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Old 08-06-2013, 09:09 PM   #8
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....I understand that concept. The problem I have is that we will need our taxable accounts when we retire early prior to being able to draw on our tax deferred. By having all of the bonds in the tax deferred accounts it opens the money that we would need the soonest (taxable) to the most volatility. That is the concept I am having the most difficult understanding....
That is true, but it also opens it to the most growth as well - a double edged sword. I guess if one projected that your taxable funds would be gone before you can access tax-deferred funds penalty free then it might help you sleep better at night to have your less volatile investments in your taxable account as long as you realize that it is tax inefficient to do so.
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Old 08-07-2013, 06:17 AM   #9
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Originally Posted by meekie View Post
Welcome Hopeful! Get those expenses tracked!

With the assets you have now, and a DW that makes a great income, why would you want to wait 5 years to switch jobs/careers? Unless your dream job is a Walmart greeter, I'd think that you'd be able to replace a good part of your income with a new job. Why not start figuring out what you want to do and start looking for work, or start some training?

I'm in a similar spot, but I currently make 70k, and any replacement jobs would be in the 30k range. But, my first idea for replacement income is preparing taxes, so I'll be going to tax school this fall, and starting a small side business next year. I'm planning to quit megacorp once we get to $2m unless I get laid off sooner (severance would be nice). We probably need closer to $3m, to really retire, but I'd rather work part time for longer than stay at my current job.
+1

In your current situation I would be looking for that more enjoyable job now.

Congratulations on your impressive savings.
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Old 08-07-2013, 06:57 AM   #10
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Thank you to everyone for the warm welcome!!!

I understand that concept. The problem I have is that we will need our taxable accounts when we retire early prior to being able to draw on our tax deferred. By having all of the bonds in the tax deferred accounts it opens the money that we would need the soonest (taxable) to the most volatility. That is the concept I am having the most difficult understanding.

The bond funds in our 403b were very poor with 0.7% expenses. I found out today that ING has an option to transfer a portion to TDAmeritrade as a self directed 403b. This would open up no commission Vanguard Bond ETF's. This may be an option I will explore.
As someone who has retired at 45 (4.5 years ago), I can offer you advice based on my experience and planning before I ERed.

I split my ER plan into two parts. The first part is getting from my ER age (45) to around 59.5 using only my taxable accounts. I have about 63% of that in bond funds so it is income oriented. The rest is stock funds whose dividends are reinvested so I don't touch it but could if I needed to. I have a good buffer or cushion here so I don't have to worry about small, unforeseen expenses busting my budget.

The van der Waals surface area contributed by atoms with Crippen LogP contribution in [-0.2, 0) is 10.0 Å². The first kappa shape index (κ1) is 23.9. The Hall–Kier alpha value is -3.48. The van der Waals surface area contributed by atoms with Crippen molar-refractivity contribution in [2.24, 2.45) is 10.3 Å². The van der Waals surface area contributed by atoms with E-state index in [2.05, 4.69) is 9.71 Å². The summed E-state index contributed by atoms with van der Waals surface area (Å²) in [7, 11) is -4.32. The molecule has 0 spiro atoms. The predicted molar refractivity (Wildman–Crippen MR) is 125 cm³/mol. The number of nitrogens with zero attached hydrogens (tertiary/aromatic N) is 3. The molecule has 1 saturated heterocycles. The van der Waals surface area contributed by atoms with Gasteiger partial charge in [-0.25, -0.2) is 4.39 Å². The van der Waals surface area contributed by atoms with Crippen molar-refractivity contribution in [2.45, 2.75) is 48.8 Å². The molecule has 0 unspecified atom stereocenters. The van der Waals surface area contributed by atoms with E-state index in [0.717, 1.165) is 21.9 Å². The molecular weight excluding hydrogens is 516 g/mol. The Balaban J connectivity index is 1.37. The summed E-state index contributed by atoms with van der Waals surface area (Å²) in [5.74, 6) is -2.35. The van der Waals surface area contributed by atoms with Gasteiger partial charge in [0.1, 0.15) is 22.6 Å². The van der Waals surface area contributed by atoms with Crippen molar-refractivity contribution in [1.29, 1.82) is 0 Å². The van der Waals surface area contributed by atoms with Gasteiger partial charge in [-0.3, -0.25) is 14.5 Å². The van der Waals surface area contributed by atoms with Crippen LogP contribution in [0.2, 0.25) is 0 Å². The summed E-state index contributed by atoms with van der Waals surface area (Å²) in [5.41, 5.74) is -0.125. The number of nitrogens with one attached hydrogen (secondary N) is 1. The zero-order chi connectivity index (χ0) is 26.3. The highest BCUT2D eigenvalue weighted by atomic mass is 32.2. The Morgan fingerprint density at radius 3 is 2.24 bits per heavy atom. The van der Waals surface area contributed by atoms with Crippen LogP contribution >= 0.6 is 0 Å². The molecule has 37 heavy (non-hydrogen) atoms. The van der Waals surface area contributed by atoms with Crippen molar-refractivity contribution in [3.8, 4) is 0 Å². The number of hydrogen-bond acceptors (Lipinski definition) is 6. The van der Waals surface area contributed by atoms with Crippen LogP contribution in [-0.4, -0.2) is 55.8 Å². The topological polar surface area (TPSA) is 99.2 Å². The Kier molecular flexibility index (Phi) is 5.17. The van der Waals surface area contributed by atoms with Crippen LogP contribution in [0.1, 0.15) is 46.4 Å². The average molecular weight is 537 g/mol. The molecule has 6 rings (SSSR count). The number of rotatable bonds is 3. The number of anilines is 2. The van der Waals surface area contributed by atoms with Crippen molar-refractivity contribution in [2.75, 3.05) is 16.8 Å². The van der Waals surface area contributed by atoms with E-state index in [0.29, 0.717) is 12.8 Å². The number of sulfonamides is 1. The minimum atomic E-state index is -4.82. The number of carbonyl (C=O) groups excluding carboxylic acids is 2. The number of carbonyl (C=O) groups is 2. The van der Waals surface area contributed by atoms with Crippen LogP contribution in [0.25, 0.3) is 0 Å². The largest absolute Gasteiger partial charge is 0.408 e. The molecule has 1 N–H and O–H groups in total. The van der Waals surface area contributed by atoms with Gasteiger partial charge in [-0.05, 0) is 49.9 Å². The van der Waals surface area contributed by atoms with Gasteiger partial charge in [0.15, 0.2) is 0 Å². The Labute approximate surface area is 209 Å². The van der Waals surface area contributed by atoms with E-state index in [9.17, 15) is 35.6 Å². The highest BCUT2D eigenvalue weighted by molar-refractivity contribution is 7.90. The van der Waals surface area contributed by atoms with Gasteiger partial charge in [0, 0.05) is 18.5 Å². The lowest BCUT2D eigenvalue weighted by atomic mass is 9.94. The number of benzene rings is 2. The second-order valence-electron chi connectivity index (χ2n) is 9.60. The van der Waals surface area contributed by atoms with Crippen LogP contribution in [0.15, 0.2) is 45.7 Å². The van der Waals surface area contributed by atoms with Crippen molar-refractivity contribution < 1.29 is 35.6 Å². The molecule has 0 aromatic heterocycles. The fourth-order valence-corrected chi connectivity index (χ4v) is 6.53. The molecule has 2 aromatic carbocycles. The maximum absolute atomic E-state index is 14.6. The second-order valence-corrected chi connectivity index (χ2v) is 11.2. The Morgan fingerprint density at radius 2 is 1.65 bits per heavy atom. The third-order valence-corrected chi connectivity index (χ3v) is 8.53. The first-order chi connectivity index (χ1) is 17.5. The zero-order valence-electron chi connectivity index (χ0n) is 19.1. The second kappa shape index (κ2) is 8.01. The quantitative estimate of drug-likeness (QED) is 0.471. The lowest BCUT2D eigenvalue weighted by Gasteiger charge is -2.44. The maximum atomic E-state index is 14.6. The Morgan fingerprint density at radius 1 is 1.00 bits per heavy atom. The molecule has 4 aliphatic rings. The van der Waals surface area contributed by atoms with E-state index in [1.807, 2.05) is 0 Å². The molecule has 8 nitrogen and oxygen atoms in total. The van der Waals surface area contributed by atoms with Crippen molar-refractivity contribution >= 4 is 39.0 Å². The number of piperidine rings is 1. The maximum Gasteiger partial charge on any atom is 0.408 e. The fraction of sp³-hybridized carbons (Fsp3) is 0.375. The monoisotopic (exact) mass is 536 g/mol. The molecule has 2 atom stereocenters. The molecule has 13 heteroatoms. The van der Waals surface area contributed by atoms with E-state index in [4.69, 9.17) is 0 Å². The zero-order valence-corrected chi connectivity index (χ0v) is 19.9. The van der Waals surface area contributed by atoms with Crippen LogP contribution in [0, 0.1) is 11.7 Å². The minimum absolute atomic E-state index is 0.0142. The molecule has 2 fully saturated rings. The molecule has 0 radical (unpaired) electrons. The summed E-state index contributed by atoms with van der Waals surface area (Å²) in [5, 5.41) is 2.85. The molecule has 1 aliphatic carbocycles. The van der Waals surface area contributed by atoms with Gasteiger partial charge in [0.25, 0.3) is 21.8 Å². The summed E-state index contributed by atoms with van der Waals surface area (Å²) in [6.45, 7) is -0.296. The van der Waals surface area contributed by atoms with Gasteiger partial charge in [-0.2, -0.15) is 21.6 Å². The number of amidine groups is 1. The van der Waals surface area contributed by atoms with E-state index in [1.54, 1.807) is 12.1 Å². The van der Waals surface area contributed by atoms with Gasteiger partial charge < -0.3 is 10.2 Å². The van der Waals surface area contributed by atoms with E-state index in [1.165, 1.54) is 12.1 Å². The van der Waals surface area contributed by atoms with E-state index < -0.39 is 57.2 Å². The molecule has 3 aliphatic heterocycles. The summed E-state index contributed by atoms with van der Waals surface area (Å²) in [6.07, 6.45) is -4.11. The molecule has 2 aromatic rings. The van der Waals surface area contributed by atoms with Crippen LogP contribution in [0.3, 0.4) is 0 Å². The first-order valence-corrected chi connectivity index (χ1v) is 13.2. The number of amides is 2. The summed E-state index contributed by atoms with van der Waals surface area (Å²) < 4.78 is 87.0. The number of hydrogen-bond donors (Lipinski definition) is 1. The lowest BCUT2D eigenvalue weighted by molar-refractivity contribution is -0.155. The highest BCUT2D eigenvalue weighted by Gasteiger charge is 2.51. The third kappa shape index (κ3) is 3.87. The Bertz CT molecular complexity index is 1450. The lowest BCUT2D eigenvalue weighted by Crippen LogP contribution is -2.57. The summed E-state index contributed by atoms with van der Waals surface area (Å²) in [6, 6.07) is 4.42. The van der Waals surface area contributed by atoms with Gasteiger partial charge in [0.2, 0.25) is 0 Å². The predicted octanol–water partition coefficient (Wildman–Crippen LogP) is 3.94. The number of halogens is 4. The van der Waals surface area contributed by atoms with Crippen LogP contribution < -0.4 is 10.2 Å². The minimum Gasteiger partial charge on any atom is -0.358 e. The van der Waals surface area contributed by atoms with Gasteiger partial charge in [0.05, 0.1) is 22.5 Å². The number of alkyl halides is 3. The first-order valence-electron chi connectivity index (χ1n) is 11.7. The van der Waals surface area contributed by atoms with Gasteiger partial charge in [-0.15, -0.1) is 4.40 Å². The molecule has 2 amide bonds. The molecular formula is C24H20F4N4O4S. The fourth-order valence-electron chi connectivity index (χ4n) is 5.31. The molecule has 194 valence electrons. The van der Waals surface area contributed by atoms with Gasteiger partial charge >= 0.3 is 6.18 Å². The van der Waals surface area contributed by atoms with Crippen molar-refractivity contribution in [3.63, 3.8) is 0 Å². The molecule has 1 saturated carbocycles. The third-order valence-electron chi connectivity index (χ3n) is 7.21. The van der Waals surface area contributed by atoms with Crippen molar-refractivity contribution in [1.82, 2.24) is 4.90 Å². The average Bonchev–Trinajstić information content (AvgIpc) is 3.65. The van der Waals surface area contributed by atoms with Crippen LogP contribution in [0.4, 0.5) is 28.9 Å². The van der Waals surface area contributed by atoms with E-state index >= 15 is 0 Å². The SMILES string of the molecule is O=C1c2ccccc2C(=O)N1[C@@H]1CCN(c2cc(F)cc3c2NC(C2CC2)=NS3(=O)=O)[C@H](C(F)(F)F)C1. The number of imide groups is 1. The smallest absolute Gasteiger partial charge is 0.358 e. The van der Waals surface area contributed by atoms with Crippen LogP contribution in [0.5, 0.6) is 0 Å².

The second part of my ER plan, the easier part, begins at age 59.5 when the first of my reinforcements kicks in. Those include my frozen company pension, Social Security, and unfettered access to my IRA. The IRA right now is about 50/50 in stocks/bonds and is growing nicely.

While not a requirement, I would adivse you not to ER until you have paid off the house. This will lower your monthly expenses, something you should start tracking more as others have adivsed, including running FIRECALC or another retirement planning program. I paid off my mortgage 9 years, making me totally debt-free before I ERed and saw my savings rate increase a lot in that time.

Do you have health insurance planned for? This was a big piece of my ER plan back in 2008. With the ACA and the exchanges starting soon, it will become more affordable and available. It does not appear you will be eligible for subsidies but it would e helpful to figure that out before you ER and get it into your budget.

It looks like you are childfree which will be a big help to being able to ER as it was for me.

Keep up the good wok and I hope you can ER soon.
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Old 08-07-2013, 07:02 AM   #11
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Maybe I should add a little background on why I plan to stick it out for 5 more years.

1. A number of years ago I was offered the chance to work every weekend (12hr shifts on Sat & Sun). For this I am paid a premium. The premium works out to only a few thousand dollars a year less than I would make FT. Doing this has been a good compromise, and I am used to my weekdays free now. I guess it has given me a taste of retirement. LOL
2. I would have to great of feelings of guilt if my wife could not at least also go part time at the same time I took a pay cut.

While working every weekend has gotten old, it affords me more free time so I guess I will stick with it. I am going to start getting serious about tracking expenses. I am thinking about getting quicken to help with that. I currently use Quicken 2005 for checkbook only. LOL
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Old 08-07-2013, 07:02 AM   #12
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It sounds like you are almost there already. At one point I made a switch to a much more enjoyable job even though it was quite a bit less rewarding financially. It was my dream that took another 20 years to pull myself away from. It was the best decision I ever made (other than taking the chance to get married again). It was that good and life was that much better. You can probably tell what my suggestion would be.

Cheers!
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Old 08-07-2013, 06:48 PM   #13
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Welcome to the forum. I agree with others, you have some well.
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Old 08-07-2013, 07:30 PM   #14
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I hope nobody falls into that well.
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Old 08-09-2013, 04:44 AM   #15
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Sorry for the typo, due to the iPad auto correct. I meant "you have done well".

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Welcome to the forum. I agree with others, you have some well.